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U3A Writing: Frustration, Anger And Joy

Jane Leitch tries a little self-help to sort out a telephone problem.

ďTelkom. Iím here to check your phone,Ē the voice informed me at 2:30pm last Saturday. Is this service or is it not?

NOT. It has been eight days since I had reported the fault.

As I was far from home and had been assured that I would be called prior to the visit, I had no hesitation in accepting his offer to come back on Sunday.

Sam of the pleasant smile, checked the phones in a matter of minutes, and assured me that he had corrected a fault on an outside box and that all was well.

ĎWhy, oh why, did I let him go then?í Iíve asked myself many times.

I pointed out a jack that should have been condemned two years ago when it was installed. Had I left it hanging as they had, it would have been broken long ago. Prestik, glue, masking and Sellotape have all been used at various times to keep it from swinging by the fine wires suspended from the wall. Every so often it falls off taking with it half the paint. Not a pleasant sight. So, since I had the man there, I asked him to do something about it. Opening his large case full of everything but what he needed, he commiserated, said I could leave it suspended with the help of a bit of Prestik. Then he departed; his work completed.

I decided to touch up the wall with paint, and proceeded to try to get some of the gunge off the jack. Then it happened; one of the wires snapped and with it went the bedroom and study phones.

I completely over-reacted, it was as if a major disaster had happened. Telkom ĎFaultsí, to my surprise, was open. I poured out my story in hysterics, asked for the man to come back and sort it out, and was assured they would try, and would call me back. Of course, there was no call, so after more pleading from me, I got a supervisorís name and instructions to phone first thing in the morning.

Carte Blanche featured a very unflattering program on Telkom that night, which not surprisingly I agreed with 100%!

I learned that you can never contact the person you first called, as itís a communal help line and supervisors are as rare as henís teeth. Everyone was helpful and sympathetic to my cause, but what could they do, it must be so difficult dealing with irate customers when the service is so bad. Mind you, there arenít many people whose phones were working on the arrival of a technician and two hours later were dead.

Monday morning was grey and miserable as I started my search for a supervisor.

DGBC, DF#AB was now a familiar sound, and I knew there was no point in pressing. I was instructed, until we had been through the four options including Telkomís wonderful new offers to keep their customers happy.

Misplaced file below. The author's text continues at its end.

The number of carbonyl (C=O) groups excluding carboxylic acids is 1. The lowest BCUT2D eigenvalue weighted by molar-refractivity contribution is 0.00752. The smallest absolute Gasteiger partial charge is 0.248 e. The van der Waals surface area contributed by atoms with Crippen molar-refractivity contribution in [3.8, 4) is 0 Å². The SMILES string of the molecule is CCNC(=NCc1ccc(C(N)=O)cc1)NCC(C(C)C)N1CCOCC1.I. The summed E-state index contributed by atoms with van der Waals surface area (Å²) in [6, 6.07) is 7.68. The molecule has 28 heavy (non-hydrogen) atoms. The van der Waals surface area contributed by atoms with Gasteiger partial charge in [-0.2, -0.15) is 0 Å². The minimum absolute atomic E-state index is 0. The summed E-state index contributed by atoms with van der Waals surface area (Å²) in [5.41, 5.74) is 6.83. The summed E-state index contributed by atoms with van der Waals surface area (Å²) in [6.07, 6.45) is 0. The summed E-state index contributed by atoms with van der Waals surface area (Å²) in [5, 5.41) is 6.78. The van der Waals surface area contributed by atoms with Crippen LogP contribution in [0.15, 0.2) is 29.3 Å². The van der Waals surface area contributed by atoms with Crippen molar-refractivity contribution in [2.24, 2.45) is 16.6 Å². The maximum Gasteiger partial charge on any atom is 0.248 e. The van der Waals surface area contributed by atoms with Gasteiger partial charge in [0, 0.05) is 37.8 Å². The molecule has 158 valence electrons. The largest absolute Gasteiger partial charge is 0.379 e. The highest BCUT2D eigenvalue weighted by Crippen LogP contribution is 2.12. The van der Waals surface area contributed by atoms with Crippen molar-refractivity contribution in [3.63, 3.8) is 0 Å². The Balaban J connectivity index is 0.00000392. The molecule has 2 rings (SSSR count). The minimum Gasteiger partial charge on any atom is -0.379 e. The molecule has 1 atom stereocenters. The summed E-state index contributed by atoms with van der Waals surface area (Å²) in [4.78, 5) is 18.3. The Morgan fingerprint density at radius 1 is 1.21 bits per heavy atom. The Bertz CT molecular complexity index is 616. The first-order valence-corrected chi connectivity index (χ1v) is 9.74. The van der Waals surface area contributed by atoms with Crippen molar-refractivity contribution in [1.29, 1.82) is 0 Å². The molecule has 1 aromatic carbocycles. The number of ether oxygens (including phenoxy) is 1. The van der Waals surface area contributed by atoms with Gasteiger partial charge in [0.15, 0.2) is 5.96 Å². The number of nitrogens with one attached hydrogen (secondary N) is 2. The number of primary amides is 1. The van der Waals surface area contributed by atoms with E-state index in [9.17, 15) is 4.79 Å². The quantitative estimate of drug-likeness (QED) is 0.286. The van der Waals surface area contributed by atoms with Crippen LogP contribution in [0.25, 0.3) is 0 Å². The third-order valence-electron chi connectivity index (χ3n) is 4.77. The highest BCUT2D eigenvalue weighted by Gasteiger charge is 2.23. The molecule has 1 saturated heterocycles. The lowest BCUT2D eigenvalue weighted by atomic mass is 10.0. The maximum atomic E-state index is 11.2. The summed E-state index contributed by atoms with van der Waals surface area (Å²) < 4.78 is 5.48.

My fourth call was answered by a male whose first language was English. To my pleas for a superintendent he assured me that he could help me just as much as they could, and proceeded to do his counselling bit, talking me through my problems, calming the rising hysteria in my voice, unable however to assure me of an imminent rescue visit. He did mention that it was so frustrating as all that was needed to restore the dial tone, was to rejoin the broken copper ends.

What copper ends? Then the penny dropped. Of course, under the insulation there must be wires. How dim of me not to notice.

I felt a surge of hope as one of my major problems was that the computer modem was due to be replaced that afternoon. Yes, that had also died on Thursday; it ever rains but it pours, doesnít it?

Assured by Bradley that I wouldnít electrocute myself, I set off on my mission. Armed with a magnifying loop, a scalpel and forceps, the microscopic surgery began as I curled up at an angle to the floor, wedged against the bed. My fingers seemed so large in comparison to the tiny short wires I had to deal with, extreme patience was called for, as one wrong move and the wire would be too short to connect. Gentle twisting and turning, the job was eventually completed, and the joy when I heard the dial tone in the two phones had to be experienced to be believed. I was ecstatic with the feeling of relief and achievement that engulfed me.

Perhaps I should suggest that the help line instructs clients to do a bit of DIY, as without it I would still be a blundering mass of incompetence. But what is more important, I must not allow modern technology to take over to this degree. After all, there was a life before the internet, wasnít there?

Lastly, Iím taking bets as to how long an urgent Telkom call will take. Is there anyone interested in joining me?

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